Actually, plurality and diversity are good things. In no way is being in unity a negation of our diverse gifts or a denial of the importance of having differing ways of approaching problems or tasks. Unity does not mean sameness. As a people we are a work in progress and so we should always seek to use our creativity and to bring unique ideas to the table. As St. Paul pointed out, we are many parts of the Body of Christ, each with differing gifts. But the point is that we respect and use each gift in order to make a whole, not for one part of the body (to use his analogy) to lord it over any other part or to be seen as having more propriety than any other. (1 Cor 12) There is no unity in such attitudes and that is why we can become at odds with one another. The goal, therefore, is to find ways to complement each another and to use our diverse gifts toward the good of the whole community. It seems like an elusive goal because we are indeed broken, but that does not mean we should not try to work toward it. In fact, working toward personal wholeness is what we are all called to do; it is what we call ‘holiness.’ And if we all work toward it individually, we can find unity as a community.
Our one God has revealed Himself as a Trinity, a unity of Love. Jesus, the Son of God, said to His disciples that He and the Father are one (John 10:30) and He also spoke of His Holy Spirit which was to come into the world at Pentecost, as celebrated last week. In the gospels we ‘witnessed’ all three Persons as they manifested together at Jesus’ baptism and at His Transfiguration. Even so, we will never understand how it is possible; it is an absolute mystery. Therefore it is not a good idea to wrestle with trying to understand that which is too far beyond us. Instead, we need to turn to God Himself, the undivided Trinity, as a source of wholeness and unity, and simply rest in Him and in His love. We can pray as St. James taught, trusting that our fervent prayer is powerful. We can ask for the graces only God can give that we may be more whole ourselves and that we may be a peaceful presence rather than a divisive one. We can call upon the Lord to heal that which is too big for us and which divides the world, trusting that in the end our Triune God will pull all the broken pieces into Himself, healing us as He brings the ones who persevere into the Kingdom of Heaven, the fullness of His love.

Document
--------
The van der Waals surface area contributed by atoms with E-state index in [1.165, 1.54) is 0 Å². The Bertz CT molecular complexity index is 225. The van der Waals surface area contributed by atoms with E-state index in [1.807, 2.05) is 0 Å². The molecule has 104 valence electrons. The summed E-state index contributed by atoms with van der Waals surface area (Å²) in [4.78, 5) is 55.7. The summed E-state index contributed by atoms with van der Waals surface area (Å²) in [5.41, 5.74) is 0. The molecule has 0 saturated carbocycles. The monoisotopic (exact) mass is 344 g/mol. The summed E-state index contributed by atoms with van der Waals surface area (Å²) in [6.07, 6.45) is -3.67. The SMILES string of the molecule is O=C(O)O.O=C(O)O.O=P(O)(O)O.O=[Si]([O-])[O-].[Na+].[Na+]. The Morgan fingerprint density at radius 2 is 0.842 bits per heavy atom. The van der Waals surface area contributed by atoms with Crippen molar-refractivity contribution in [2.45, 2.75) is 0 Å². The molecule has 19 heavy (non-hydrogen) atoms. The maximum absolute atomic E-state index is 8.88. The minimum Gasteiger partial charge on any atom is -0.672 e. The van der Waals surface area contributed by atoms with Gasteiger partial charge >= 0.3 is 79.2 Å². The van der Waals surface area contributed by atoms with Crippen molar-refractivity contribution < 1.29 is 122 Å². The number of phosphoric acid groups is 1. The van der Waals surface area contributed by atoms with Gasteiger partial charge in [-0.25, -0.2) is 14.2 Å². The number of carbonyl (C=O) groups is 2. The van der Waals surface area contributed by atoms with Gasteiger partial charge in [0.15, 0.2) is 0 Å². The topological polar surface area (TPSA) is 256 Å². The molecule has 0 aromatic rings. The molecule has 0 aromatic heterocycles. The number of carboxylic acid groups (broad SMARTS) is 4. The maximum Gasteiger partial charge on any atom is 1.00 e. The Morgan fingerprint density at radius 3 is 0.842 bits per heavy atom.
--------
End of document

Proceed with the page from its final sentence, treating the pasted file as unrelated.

May we have the healing and wholeness for which we long! May we trust in God that all which is divided will be eventually united in Him! May we give glorify and praise to the Holy Trinity in our fervent prayer and in our work to bring others to Him! May we be content in the mystery of God as we rest in His love! May we give praise to the Father, give glory to the Son, and gratitude to the Holy Spirit, one God in three Persons! And may we seek to rest in God, not alone, but with the community who is the Body of Christ! Let us meet in heart of the Holy Trinity! Peace!
©Michele L. Catanese
Note: As happens so often for me, the inspiration behind this entry was inspired by a song, a hymn I grew up with called “O God, Almighty Father.” The refrain goes like this:
“O most Holy Trinity, Undivided unity, Holy God, mighty God, God immortal be adored.”
The first image is what is undoubtedly one of the most famous and well-known icons in the world, St. Andrei Rublev's Holy Trinity. The Father, Son, and Holy Spirit are depicted as the three 'angels' who visited Abraham in the Old Testament passage. I chose it because it truly is an inspiring work with the Trinity sitting in the garden, a representation of that which God has made in creation, at prayer and rest, the Son pointing to the cup as if to say it is His body and blood which will be poured out for us. Exquisite!
Next is a photo I took at St. Peter's in Rome. The people are praying before the tomb of St. John Paul II. He was someone who pointed all of us to prayer through teaching and example during his pontificate. But even more important was how St. John Paul was so courageous in inspiring people to rise to the challenge at hand, finding even the gift of one's own diminishment through sickness or age to be something one can offer.
Next is an icon by Fr. William Hart McNichols called St. Paul the Apostle. In it one can see how St. Paul is carrying the gospel message far and wide, as implied by the beautiful book in his hands and the mountains in the background. St. Paul longed for Heaven, as every Christian should, but he also knew he had been given gifts in order to spread the gospel. He is depicted as lovingly, but resolutely, carrying the Word of God, because that is what Jesus has asked of him. I love how that can be seen in this icon. It can be found at http://fineartamerica.com/featured/st-paul-the-apostle-196-william-hart-mcnichols.html.
Next is a NASA photo of multitudes of stars, beyond counting, in the night sky. I think it speaks for itself of the vastness and mysteriousness of the universe. I could stare at the night sky forever and recommend finding somewhere without 'light pollution' to do so, too. It is magnificent.
Next is a photograph I took while in the Black Hills of South Dakota. I chose to use this here because of the unity of the rocks. If you look really closely you will see that the cut-out in the rock is heart shaped. It made me think of the Trinity, the Father, Son, and Holy Spirit who are "an eternal exchange of love extended out to us." (slight paraphrase of the words of St. Augustine.)